An issue often facing employers, in every state, is: when does sick time or vacation time become wages and under what conditions should these days be paid out, especially when an employee separates employment. The Supreme Court of Massachusetts has weighed in on this and held that accrued, unused sick time is not wages under state law. The case is entitled Mui v. Massachusetts Port Authority, and issued from the Massachusetts Supreme Judicial Court.
The Court vacated a lower court’s decision for the employee, who had claimed that the Massachusetts Wage Act mandated that a separated employee be paid in full on the next regular pay day. Thus, argued the employee, by failing to pay him “on time” for this accrued, unused sick time, the Port Authority violated the law. The Court observed that the statute “does not mention sick pay,” and that a court does not “add language to a statute where the Legislature has not done so itself.” In this regard, the Legislature had refused to expand the meaning of wages under the statute other than those forms of compensation specifically mentioned.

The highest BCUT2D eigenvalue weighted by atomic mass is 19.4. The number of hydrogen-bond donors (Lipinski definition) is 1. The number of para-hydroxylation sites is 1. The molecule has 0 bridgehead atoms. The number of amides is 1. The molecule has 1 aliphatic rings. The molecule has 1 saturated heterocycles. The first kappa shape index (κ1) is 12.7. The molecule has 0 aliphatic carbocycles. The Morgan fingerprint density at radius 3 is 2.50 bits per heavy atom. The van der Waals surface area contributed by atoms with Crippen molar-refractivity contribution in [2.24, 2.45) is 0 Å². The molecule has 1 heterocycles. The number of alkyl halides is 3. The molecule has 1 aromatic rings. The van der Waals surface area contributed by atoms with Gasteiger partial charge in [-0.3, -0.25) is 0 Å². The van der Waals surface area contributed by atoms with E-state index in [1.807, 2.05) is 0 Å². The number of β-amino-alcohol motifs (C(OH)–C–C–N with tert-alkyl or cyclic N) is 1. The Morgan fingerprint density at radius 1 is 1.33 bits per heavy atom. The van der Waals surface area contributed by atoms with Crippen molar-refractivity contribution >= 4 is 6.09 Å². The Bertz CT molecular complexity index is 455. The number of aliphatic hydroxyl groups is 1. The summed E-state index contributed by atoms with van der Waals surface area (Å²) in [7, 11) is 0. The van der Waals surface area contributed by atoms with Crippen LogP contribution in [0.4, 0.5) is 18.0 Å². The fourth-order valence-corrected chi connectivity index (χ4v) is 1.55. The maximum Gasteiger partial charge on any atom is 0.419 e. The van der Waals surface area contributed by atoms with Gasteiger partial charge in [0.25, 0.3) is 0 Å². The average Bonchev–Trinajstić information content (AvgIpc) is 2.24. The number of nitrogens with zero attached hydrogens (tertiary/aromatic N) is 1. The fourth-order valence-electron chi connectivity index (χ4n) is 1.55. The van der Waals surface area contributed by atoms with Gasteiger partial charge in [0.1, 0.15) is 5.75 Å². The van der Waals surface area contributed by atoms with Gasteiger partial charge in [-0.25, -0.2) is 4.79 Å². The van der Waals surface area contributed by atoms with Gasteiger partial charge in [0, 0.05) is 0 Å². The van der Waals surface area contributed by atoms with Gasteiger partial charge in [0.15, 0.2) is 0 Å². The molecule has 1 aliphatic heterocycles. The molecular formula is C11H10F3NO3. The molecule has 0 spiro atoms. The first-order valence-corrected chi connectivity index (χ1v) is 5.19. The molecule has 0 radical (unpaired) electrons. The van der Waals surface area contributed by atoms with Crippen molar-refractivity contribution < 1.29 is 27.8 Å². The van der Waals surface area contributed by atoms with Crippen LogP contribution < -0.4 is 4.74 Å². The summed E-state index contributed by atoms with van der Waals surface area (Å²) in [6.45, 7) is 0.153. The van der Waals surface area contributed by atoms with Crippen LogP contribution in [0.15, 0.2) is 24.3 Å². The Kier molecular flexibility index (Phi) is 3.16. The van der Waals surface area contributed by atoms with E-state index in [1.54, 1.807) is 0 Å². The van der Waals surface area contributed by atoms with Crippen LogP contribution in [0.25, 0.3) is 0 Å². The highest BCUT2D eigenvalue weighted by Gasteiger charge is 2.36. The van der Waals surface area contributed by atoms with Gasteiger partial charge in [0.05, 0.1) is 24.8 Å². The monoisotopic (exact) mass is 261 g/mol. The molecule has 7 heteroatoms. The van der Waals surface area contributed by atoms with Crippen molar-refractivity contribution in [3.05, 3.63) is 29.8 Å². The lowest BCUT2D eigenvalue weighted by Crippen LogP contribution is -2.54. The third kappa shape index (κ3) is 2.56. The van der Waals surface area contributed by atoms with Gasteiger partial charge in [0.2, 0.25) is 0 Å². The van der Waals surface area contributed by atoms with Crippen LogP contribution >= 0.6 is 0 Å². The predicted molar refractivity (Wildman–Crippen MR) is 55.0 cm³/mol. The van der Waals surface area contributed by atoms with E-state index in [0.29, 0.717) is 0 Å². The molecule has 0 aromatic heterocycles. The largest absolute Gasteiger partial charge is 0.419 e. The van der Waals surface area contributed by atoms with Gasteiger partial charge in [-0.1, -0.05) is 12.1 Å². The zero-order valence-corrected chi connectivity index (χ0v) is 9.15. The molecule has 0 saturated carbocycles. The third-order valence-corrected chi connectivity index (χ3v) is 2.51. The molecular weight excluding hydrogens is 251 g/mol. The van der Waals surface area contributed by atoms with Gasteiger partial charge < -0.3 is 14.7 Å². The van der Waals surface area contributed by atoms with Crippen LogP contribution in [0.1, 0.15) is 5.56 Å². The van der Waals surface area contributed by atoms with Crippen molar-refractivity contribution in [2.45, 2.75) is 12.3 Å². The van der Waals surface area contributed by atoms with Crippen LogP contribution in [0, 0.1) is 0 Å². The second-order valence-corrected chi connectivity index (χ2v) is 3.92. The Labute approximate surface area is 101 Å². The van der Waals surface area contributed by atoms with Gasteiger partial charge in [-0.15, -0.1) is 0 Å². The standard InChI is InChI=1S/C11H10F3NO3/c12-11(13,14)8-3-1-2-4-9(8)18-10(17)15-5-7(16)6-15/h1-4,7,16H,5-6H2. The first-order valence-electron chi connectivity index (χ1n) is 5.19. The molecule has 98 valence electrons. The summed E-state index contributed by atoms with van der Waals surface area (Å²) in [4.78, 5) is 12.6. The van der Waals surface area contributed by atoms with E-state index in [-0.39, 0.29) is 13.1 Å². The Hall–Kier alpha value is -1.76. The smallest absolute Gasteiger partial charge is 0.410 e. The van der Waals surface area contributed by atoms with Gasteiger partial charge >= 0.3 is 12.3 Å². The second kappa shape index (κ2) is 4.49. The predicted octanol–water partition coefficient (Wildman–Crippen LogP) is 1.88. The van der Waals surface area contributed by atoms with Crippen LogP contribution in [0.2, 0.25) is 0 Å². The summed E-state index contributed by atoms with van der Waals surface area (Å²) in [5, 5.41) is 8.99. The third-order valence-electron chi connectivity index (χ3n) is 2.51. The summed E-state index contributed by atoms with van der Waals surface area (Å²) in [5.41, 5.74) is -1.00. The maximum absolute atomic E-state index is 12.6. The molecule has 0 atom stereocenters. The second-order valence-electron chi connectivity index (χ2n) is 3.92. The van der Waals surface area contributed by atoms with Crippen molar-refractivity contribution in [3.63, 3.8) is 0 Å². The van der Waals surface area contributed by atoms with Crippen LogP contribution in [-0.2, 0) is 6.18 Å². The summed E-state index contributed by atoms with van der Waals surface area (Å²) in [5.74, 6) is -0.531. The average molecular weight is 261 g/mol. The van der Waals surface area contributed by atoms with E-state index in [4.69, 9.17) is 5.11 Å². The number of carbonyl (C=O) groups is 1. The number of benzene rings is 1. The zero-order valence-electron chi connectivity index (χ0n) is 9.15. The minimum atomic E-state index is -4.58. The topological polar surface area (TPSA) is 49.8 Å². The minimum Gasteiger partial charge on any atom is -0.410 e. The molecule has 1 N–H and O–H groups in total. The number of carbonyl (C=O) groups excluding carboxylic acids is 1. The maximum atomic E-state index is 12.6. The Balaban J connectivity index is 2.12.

The Court observed that “although an employee may use accrued sick time under appropriate conditions, such time may be considered ‘lost’ if not used. Such ‘use it or lose it’ sick time policies are common. Because accrued, unused sick time is not compensable under a ‘use it or lose it’ sick time policy, such time clearly is not a wage under the act.”
The Court noted that the Authority’s policy was to pay separated employees a percentage of their accrued, unused sick time so long as they have worked there for at least two years and were not terminated for cause. Nevertheless, the Court stated that the only contingent compensation recognized as wages in the Massachusetts Wage Act was commissions and the word “wages” did not include any other type of contingent compensation.
Employers implementing sick leave, vacation or other policies, e.g. PTO, must always insert in the policy what happens to accrued, but unused, or unearned, time upon separation. And the employer can distinguish between those fired for cause and those who voluntarily resign.
As an employer should…